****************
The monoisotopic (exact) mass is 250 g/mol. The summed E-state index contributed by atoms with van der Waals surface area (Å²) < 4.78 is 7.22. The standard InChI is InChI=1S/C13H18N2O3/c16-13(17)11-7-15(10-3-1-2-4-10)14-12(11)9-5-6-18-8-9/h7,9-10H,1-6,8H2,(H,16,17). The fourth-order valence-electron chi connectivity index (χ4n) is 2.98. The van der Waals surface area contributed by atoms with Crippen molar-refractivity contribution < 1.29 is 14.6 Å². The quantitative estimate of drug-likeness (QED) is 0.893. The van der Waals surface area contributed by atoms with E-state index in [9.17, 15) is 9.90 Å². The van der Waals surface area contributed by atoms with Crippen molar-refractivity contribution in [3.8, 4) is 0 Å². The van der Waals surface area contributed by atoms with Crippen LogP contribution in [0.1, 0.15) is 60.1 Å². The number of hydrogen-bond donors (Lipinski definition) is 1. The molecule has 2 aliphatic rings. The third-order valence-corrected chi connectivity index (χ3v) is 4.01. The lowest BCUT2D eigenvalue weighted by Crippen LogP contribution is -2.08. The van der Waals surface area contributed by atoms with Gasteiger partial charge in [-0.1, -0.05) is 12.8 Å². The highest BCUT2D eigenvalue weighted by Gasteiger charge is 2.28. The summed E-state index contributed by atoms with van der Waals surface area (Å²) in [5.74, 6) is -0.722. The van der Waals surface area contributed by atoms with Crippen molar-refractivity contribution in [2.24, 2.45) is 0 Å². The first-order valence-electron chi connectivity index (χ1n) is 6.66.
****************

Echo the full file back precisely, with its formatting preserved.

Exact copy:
The monoisotopic (exact) mass is 250 g/mol. The summed E-state index contributed by atoms with van der Waals surface area (Å²) < 4.78 is 7.22. The standard InChI is InChI=1S/C13H18N2O3/c16-13(17)11-7-15(10-3-1-2-4-10)14-12(11)9-5-6-18-8-9/h7,9-10H,1-6,8H2,(H,16,17). The fourth-order valence-electron chi connectivity index (χ4n) is 2.98. The van der Waals surface area contributed by atoms with Crippen molar-refractivity contribution < 1.29 is 14.6 Å². The quantitative estimate of drug-likeness (QED) is 0.893. The van der Waals surface area contributed by atoms with E-state index in [9.17, 15) is 9.90 Å². The van der Waals surface area contributed by atoms with Crippen molar-refractivity contribution in [3.8, 4) is 0 Å². The van der Waals surface area contributed by atoms with Crippen LogP contribution in [0.1, 0.15) is 60.1 Å². The number of hydrogen-bond donors (Lipinski definition) is 1. The molecule has 2 aliphatic rings. The third-order valence-corrected chi connectivity index (χ3v) is 4.01. The lowest BCUT2D eigenvalue weighted by Crippen LogP contribution is -2.08. The van der Waals surface area contributed by atoms with Gasteiger partial charge in [-0.1, -0.05) is 12.8 Å². The highest BCUT2D eigenvalue weighted by Gasteiger charge is 2.28. The summed E-state index contributed by atoms with van der Waals surface area (Å²) in [5.74, 6) is -0.722. The van der Waals surface area contributed by atoms with Crippen molar-refractivity contribution in [2.24, 2.45) is 0 Å². The first-order valence-electron chi connectivity index (χ1n) is 6.66.